Over the many years we’ve been providing quality described video services we have maintained our position as one of the best in the business by not being afraid to learn and adapt. It is from our continued relationships with organizations in the blind community, producers, production companies and broadcasters that we have been able to see approaching trends and in some cases, even influence them! However, for any company wanting continued success, one cannot underestimate what can be learned from those already in one’s organization.
This past week Descriptive Video Works threw down the gauntlet for its staff to experience what each others jobs entail and the results provided us all with a fun evening of socializing but more importantly, an excellent learning experience and appreciation for what each of us brings to every audio description project that comes through our door.
Descriptive Video Works President and CEO, Diane Johnson, didn’t quite go as far as letting the staff run the company for a week (that’s work best left to the experts…) but she did have the team job-swap on two crucial elements of the video description process – the writing and the narration. With so many laptops spread out, our studio began to look like an Apple Store as our voice talent were tasked with writing a section of audio description for the TV show “The Liquidator“. Meanwhile, elsewhere in the studio, our writing staff took turns in the sound booth attempting to record perfect descriptive video for a segment of the TV drama series “Arctic Air“.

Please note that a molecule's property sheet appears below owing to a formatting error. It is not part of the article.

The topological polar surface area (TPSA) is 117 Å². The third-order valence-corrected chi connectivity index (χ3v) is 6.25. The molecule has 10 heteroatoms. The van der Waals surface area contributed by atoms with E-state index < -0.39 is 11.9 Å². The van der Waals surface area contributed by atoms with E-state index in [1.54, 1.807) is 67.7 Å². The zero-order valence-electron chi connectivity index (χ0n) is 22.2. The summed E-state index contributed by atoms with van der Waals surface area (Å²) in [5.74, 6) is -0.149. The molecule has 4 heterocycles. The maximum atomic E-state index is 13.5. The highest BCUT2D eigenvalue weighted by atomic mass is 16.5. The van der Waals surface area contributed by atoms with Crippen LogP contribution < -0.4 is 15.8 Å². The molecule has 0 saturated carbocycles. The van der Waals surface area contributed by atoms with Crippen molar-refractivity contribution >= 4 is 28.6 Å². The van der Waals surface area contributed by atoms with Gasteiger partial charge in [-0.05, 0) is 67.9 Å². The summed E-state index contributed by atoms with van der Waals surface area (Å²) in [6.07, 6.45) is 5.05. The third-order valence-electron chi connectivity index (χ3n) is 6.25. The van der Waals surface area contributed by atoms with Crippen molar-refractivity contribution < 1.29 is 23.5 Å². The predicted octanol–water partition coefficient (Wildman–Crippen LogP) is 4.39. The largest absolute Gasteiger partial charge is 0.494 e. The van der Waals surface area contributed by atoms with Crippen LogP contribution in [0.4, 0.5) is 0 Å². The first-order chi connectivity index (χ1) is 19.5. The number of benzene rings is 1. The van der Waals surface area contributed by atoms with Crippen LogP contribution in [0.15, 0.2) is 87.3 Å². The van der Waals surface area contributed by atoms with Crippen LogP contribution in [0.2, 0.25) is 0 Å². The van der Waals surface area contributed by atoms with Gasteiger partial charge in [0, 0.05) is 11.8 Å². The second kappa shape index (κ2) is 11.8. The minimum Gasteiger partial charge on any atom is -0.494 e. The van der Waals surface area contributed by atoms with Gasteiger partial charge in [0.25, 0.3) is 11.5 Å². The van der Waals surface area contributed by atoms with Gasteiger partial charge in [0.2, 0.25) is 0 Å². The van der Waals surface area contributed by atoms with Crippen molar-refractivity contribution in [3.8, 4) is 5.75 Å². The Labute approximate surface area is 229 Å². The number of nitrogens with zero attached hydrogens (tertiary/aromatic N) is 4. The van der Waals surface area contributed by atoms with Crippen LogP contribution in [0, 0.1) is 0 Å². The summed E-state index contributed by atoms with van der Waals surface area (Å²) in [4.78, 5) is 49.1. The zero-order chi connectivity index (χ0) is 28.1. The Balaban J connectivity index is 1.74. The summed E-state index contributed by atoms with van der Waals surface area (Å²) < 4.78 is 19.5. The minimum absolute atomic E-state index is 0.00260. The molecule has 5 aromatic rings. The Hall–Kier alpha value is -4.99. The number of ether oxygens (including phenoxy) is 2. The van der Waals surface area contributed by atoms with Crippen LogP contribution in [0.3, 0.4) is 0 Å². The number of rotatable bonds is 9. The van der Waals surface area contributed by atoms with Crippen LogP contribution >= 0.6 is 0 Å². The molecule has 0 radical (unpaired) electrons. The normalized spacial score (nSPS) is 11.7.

For our professional voice talent faced with writing description, there were a couple of surprises. It goes without saying that significant writing talent is required in order to bring to life the visual elements of a TV program or movie when describing it for the blind but it also requires meticulous attention to detail, consistency and economy of language. This, even for a show with a lot of dialogue such as “The Liquidator”, can take a lot of time and patience and this was the biggest surprise for our narrators in their role-swapping experience.
Next door, our writers got to see what our voice talent go through when recording the completed described video scripts in our sound booth. The first thing one is struck by is the isolation of being in a sound proof environment and the awkwardness that comes from “performing” and having ones voice recorded. In terms of the specific process that we go through with descriptive video, our writers were particularly taken aback at the multi-tasking side of things – when recording, our narrators have both the script and the program itself in front of them and must split their vision between the two all the while speaking clearly and succinctly without missing a beat. For our writers, understanding first-hand how their written choices can affect the job of our narrators was an invaluable experience.
Following the writing and recording sessions the team re-convened and asked questions, shared their impressions and even a few trade secrets (several of our narrators sing on their way to the studio!). In attendance was Rosamund Van Leeuwen who has been blind since the age of two and who heads up Descriptive Video Works’ research and development team. Our job-swap experience was given a wonderful context as Rosamund shared her insights on the process as an end-user, the audience our work is focused on.
A great team-building exercise, our job-swap evening also highlighted for all of us at Descriptive Video Works how much time and dedication goes into describing movies and TV for the blind. Closed Captioning is mandatory on all programming whereas only a small percentage of descriptive video is mandatory. Whereas Closed Captioning can be produced at a rapid rate, descriptive video requires a very different set of skills and a lot more time and dedication. Since it takes more to produce, does this mean it should be any less important when there are more than 30 million people in North America alone who can benefit from described video? We think not. If you’d like to see more programming available for the blind, you can help by introducing to your friends to what we do at Descriptive Video Works because as we discovered with our job-swap this week, there’s a lot to gain from sharing one another’s experiences.
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